The United States could work with its longtime rival Iran in a bid to end the escalating violence in Iraq, Obama administration officials said Monday.
Secretary of State John KerryJohn KerryOne year ago today we declared ISIS atrocities as genocide Trump’s realism toward Iran is stabilizing force for Middle East 134 foreign policy experts condemn Trump travel ban MORE said the U.S. was willing to explore any option that could halt the recent military gains made by a Sunni militant group, the Islamic State of Iraq and Syria.
However, officials from the White House and the Defense and State Departments ruled out the idea that Washington would cooperate with Tehran on military action.
“We’re not interested in any effort to coordinate military activities with Iran,” White House press secretary Josh Earnest told reporters traveling aboard Air Force One.
Talks about the deteriorating security situation could take place this week in Vienna on the sidelines of negotiations over Iran’s nuclear program.
The suggestion of any possible cooperation between the decades-old foes, though, brought strong reactions from lawmakers.
Sen. John McCainJohn McCainMcCain calls North Korean leader a 'crazy, fat kid' McCain: Congress doesn't have 'credibility' to handle Russia probes Dem senator: House Intel chairman may have revealed classified info MORE (R-Ariz.) said it would be the “height of folly” for the U.S. to work with Iran.
“The reality is, U.S. and Iranian interests and goals do not align in Iraq, and greater Iranian intervention would only make the situation dramatically worse,” he said in a statement.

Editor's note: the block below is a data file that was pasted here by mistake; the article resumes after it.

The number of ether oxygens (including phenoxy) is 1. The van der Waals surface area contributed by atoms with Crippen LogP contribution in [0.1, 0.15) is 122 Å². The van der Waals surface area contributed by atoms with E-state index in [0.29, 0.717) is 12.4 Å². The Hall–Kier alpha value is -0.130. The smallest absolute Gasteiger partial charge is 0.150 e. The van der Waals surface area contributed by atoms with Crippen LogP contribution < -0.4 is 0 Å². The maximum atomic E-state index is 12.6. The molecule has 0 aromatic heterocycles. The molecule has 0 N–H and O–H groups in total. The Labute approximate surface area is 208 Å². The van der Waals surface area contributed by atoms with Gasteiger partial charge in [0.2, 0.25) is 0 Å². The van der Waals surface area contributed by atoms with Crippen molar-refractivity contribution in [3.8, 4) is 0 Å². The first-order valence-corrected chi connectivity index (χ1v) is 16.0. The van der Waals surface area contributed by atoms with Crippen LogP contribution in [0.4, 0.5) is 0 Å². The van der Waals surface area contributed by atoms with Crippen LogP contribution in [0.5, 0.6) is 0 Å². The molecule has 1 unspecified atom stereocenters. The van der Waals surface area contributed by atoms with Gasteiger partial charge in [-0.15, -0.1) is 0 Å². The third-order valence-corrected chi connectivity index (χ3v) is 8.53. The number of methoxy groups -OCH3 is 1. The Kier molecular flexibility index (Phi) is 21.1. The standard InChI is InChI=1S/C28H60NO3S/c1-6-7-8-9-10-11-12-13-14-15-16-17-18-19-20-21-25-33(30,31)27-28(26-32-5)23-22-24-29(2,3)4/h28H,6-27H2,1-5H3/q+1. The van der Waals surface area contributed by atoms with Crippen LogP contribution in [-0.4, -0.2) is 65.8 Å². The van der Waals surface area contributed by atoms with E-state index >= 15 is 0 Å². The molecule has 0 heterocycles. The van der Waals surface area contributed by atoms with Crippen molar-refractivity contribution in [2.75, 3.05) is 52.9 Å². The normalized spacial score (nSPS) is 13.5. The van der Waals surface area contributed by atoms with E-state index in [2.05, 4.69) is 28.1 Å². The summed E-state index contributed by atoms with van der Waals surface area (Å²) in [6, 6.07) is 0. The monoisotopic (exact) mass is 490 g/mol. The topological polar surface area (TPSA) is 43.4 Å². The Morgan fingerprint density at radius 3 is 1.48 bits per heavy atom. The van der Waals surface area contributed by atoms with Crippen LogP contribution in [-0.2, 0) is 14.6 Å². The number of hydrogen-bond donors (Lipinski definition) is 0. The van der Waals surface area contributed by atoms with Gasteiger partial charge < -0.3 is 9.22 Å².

Sen. Richard BlumenthalRichard BlumenthalGorsuch rewrites playbook for confirmation hearings Overnight Cybersecurity: House Intel chair says surveillance collected on Trump transition team Dem senators reintroduce cybersecurity bills for cars, planes MORE (D-Conn.) asked the president to provide detailed plans to Congress on how the U.S. will deal with the ongoing crisis, which has already seen major cities fall and the insurgents near Baghdad.
House Foreign Affairs Committee Chairman Ed Royce (R-Calif.) said the U.S. “lost an opportunity” to deal with the al-Qaeda inspired group before it began marching across Iraq.
“About four months ago, this began to unfold,” he said. “Right then, we had a target, we had the encampment, we should have hit it.”
The Defense Department continued to make plans that could be enacted if President Obama decides to carry out airstrikes in Iraq or to evacuate the U.S. embassy in Baghdad.
Defense Secretary Chuck HagelChuck HagelSenators tear into Marines on nude photo scandal Lobbying World Who will temper Trump after he takes office? MORE ordered the USS Mesa Verde to the Persian Gulf. The vessel holds roughly 500 Marines and as many as twelve MV-22 Osprey helicopters, which can deploy rapidly in the case of an evacuation.
The Verde will meet up with the USS George H.W. Bush aircraft carrier and two other ships Hagel ordered to the region over the weekend.
Placing the ships in the Gulf gives Obama “additional options to protect American citizens and interests in Iraq, should he choose to use them,” Pentagon spokesman Rear Adm. John Kirby said in a statement.
President Obama is set to meet with his national security team at the White House on Monday night to weigh military options.
Amid the uproar over developments in Iraq, the Senate Armed Services Seapower subcommittee will receive a classified briefing Tuesday afternoon on the “major threats” facing the U.S. Navy.
Discussions likely will range from concerns over the service’s budget outlook to the administration’s “pivot to Asia” and tensions in the South China Sea.
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